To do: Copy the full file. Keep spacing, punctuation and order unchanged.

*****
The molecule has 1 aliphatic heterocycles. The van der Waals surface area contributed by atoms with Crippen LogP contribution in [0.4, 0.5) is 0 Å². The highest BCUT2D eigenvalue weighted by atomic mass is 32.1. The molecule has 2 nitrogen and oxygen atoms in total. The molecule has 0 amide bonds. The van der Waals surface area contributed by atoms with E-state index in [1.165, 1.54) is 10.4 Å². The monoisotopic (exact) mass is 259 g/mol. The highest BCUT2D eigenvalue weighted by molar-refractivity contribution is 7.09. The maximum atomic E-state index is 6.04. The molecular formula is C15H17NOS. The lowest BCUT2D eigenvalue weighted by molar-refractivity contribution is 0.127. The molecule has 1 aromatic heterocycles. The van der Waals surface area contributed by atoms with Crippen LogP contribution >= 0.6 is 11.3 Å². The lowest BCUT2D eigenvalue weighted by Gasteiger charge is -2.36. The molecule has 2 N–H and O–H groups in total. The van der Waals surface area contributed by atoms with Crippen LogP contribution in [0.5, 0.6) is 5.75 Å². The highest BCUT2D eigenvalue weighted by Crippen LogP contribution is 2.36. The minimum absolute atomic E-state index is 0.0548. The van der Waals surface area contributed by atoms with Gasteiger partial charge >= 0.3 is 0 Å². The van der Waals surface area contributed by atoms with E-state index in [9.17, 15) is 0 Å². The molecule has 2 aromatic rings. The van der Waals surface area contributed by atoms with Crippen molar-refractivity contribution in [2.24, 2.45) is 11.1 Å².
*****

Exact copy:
The molecule has 1 aliphatic heterocycles. The van der Waals surface area contributed by atoms with Crippen LogP contribution in [0.4, 0.5) is 0 Å². The highest BCUT2D eigenvalue weighted by atomic mass is 32.1. The molecule has 2 nitrogen and oxygen atoms in total. The molecule has 0 amide bonds. The van der Waals surface area contributed by atoms with E-state index in [1.165, 1.54) is 10.4 Å². The monoisotopic (exact) mass is 259 g/mol. The highest BCUT2D eigenvalue weighted by molar-refractivity contribution is 7.09. The maximum atomic E-state index is 6.04. The molecular formula is C15H17NOS. The lowest BCUT2D eigenvalue weighted by molar-refractivity contribution is 0.127. The molecule has 1 aromatic heterocycles. The van der Waals surface area contributed by atoms with Crippen LogP contribution >= 0.6 is 11.3 Å². The lowest BCUT2D eigenvalue weighted by Gasteiger charge is -2.36. The molecule has 2 N–H and O–H groups in total. The van der Waals surface area contributed by atoms with Crippen LogP contribution in [0.5, 0.6) is 5.75 Å². The highest BCUT2D eigenvalue weighted by Crippen LogP contribution is 2.36. The minimum absolute atomic E-state index is 0.0548. The van der Waals surface area contributed by atoms with Gasteiger partial charge >= 0.3 is 0 Å². The van der Waals surface area contributed by atoms with E-state index in [9.17, 15) is 0 Å². The molecule has 2 aromatic rings. The van der Waals surface area contributed by atoms with Crippen molar-refractivity contribution in [2.24, 2.45) is 11.1 Å².